We can see the server sending three certificates to the client and the client will accept them as a valid certificate chains, even if the chain is broken because the Leaf certificate is a rogue one. With that configuration, the client is able to build two certificate chains as the image below shows.
Figure 4. Two certificate chains
The client side attempts to validate Chain 1 but fails and moves on to the Alternative Chain. The client builds the Alternative Chain because the certificate subinterCA-ss, in the client Trusted Storage, matches with the Issuer Name of the Leaf certificate. However, in the process of building the new chain, the client ends up tracking as if the final chain to be validated contains only one certificate.
In the image below, we can see the vulnerable code section (x509_vfy.c : X509_verify_cert()).
Figure 5. Snippet of the vulnerable code
The counter last_untrusted is reduced in the wrong place and the final value for this case will be 1. This error is critical because once the Alternative Chain is built, the validation of the chain extensions relies on the last_untrusted counter value. The actual validation happens in the section below:
Figure 6. Code snippet
Inside the method check_chain_extension(), we can see that because last_untrusted = 1, the method check_chain_extension() returns as true, with all the extensions in the completed chain as correctly validated.
Figure 7. Certificates are accepted as valid
The vulnerability affects how the certificate chain is validated, which attackers can exploit to use any kind of certificate to sign other certificates. In theory, two types of attack can be implemented:
The first is the man-in-the-middle (MITM) attack, wherein an attacker sends a malicious chain to the client. Note the same can be applicable to attack a client or impersonate it when using SSL/TLS client authentication.
Figure 8. Diagram of a MITM attack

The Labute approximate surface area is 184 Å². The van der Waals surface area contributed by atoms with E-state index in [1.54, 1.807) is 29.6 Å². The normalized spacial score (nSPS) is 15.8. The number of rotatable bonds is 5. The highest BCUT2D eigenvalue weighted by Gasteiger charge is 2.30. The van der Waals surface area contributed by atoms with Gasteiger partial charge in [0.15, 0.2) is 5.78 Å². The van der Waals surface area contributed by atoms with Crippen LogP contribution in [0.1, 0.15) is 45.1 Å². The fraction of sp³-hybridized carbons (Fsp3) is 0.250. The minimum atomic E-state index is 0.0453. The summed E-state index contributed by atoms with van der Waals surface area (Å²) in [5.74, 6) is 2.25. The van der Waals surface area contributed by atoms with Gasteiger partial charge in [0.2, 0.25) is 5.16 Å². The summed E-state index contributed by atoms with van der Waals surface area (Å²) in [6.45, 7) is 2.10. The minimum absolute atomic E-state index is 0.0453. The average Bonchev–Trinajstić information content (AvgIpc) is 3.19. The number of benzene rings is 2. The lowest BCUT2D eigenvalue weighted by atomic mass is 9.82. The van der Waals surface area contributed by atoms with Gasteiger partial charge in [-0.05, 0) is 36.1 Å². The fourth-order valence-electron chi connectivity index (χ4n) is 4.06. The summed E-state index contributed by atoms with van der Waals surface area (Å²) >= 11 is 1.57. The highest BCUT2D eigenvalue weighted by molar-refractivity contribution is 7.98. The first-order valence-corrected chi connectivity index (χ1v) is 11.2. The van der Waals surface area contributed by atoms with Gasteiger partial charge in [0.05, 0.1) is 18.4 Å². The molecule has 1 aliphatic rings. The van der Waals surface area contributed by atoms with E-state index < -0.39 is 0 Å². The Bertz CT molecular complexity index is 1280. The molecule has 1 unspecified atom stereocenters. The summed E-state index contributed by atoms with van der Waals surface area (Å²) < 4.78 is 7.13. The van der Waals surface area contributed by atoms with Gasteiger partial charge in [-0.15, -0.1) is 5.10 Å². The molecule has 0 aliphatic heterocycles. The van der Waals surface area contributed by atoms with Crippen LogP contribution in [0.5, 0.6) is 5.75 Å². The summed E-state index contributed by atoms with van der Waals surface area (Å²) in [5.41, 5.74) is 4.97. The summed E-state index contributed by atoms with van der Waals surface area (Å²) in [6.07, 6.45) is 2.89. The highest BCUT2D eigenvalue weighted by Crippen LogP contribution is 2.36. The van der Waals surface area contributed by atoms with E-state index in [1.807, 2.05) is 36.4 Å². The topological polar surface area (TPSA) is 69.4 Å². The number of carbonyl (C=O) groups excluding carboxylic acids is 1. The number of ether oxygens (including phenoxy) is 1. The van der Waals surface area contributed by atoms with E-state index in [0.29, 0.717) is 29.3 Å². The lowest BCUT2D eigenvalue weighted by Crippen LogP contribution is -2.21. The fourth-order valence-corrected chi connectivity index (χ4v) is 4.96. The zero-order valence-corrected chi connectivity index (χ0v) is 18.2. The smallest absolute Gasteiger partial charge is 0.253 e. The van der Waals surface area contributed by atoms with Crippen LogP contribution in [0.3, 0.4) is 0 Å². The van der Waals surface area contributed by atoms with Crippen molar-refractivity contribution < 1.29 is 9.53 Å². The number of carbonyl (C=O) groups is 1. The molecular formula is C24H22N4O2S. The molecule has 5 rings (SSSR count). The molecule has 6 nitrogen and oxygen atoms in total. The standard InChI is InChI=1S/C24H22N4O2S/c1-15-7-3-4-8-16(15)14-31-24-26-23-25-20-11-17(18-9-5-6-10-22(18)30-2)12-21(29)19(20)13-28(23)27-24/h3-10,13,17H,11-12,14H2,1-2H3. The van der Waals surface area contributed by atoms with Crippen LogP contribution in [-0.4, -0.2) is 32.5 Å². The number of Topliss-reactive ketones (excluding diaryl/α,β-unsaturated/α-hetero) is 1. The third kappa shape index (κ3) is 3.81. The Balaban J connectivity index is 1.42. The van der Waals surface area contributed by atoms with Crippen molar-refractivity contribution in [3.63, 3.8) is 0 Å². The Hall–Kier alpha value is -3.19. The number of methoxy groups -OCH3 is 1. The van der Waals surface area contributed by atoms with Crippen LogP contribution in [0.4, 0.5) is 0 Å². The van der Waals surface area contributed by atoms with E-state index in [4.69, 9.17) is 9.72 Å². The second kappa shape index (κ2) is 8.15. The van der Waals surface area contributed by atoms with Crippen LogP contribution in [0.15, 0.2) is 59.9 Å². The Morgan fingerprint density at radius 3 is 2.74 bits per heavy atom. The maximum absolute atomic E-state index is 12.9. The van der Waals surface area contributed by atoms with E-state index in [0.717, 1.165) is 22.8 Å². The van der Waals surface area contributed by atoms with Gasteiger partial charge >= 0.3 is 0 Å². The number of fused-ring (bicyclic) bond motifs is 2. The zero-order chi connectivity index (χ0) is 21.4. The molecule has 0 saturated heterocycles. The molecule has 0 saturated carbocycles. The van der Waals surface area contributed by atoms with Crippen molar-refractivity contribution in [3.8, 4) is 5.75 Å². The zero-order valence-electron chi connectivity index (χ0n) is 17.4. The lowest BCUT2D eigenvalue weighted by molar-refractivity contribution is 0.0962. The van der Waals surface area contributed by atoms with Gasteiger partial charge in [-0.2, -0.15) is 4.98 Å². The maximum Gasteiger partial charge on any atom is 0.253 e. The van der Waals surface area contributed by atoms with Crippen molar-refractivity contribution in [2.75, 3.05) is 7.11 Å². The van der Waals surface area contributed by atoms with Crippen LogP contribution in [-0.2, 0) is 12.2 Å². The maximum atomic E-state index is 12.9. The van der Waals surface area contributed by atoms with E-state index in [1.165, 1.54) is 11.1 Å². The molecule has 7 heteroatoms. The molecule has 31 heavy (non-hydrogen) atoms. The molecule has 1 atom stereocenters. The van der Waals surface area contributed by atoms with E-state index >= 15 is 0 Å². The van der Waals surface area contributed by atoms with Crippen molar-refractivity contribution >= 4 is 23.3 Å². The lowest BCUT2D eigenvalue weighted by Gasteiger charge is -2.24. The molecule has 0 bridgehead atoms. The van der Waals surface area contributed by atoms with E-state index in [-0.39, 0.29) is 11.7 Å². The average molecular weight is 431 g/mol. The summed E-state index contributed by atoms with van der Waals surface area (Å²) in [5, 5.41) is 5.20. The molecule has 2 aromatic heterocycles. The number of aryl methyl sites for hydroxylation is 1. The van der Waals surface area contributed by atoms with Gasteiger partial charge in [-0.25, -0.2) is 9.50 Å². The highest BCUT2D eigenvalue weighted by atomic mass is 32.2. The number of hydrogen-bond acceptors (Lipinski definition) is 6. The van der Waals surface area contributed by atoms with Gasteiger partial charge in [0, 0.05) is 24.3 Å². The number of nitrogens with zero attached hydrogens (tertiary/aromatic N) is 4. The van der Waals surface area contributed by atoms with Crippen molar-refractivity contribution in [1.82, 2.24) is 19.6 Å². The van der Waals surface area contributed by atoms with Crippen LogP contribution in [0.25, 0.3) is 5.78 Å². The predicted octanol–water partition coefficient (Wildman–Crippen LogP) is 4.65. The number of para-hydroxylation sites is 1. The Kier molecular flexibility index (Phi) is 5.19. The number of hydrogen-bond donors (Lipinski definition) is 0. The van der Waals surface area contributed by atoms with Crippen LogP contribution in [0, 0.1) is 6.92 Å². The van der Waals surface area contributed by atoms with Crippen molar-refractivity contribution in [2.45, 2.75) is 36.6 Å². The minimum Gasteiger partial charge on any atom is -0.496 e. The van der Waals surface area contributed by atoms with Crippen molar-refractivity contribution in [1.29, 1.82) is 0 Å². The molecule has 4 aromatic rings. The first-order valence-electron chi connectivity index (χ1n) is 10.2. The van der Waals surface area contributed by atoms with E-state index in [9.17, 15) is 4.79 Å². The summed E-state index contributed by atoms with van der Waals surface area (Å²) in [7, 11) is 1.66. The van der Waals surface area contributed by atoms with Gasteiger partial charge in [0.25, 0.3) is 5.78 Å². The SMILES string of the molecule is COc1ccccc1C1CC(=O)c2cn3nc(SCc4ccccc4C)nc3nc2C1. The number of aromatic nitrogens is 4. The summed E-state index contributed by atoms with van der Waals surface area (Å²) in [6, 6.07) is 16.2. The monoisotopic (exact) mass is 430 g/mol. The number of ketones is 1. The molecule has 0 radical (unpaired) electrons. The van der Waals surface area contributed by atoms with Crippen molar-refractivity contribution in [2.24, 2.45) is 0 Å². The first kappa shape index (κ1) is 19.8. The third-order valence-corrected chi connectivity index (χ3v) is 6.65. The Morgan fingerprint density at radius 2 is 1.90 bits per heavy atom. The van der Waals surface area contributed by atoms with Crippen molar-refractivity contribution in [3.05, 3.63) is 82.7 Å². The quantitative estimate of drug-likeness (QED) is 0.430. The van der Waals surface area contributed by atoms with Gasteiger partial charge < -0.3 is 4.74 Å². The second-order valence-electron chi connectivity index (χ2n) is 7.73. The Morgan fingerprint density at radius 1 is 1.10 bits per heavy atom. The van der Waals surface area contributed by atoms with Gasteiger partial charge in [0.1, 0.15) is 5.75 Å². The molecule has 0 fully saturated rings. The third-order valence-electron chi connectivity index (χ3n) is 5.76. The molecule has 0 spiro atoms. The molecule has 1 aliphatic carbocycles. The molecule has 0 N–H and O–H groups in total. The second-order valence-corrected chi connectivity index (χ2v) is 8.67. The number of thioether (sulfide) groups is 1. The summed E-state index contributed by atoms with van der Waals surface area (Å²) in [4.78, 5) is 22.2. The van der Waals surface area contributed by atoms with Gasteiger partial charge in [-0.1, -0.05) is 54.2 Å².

The second type of attack involves using a rogue SSL/TLS server to implement phishing attacks. This can be done with the attacker controlling the SSL/TLS server.
Figure 9. Phishing attack by way of controlled server
The vulnerability allows the creation of a certificate hierarchy can be validated successfully, even when some of the intermediate certificates are not vouched by any CA. This can be exploited, which can lead to attacks, including MITM attacks.
While the vulnerability is rated as severe, the attack surface is very limited due to the following conditions:
- The server and client Trust Storage must contain a certificate that must match to trigger the Alternative Chain processing.
- The certification validation process can be implemented outside of OpenSSL, even when some applications use OpenSSL.
- Commonly used browsers–Internet Explorer, Firefox, Safari and Chrome—do not use OpenSSL, which reduces the chances of being affected by this bug.
While popular browsers may not use OpenSSL, there are other products that do so. Developers of open source products and commercial software that rely on OpenSSL need to assess if their products are affected and apply the patch if needed.
Vulnerability protection in Trend Micro Deep Security protects systems from threats that may leverage this issue with the following DPI rules:
- 1006855 – OpenSSL Alternative Chains Certificate Forgery Security Bypass Vulnerability (CVE-2015-1793)
- 1006856 – OpenSSL Client Alternative Chains Certificate Forgery Security Bypass Vulnerability (CVE-2015-1793)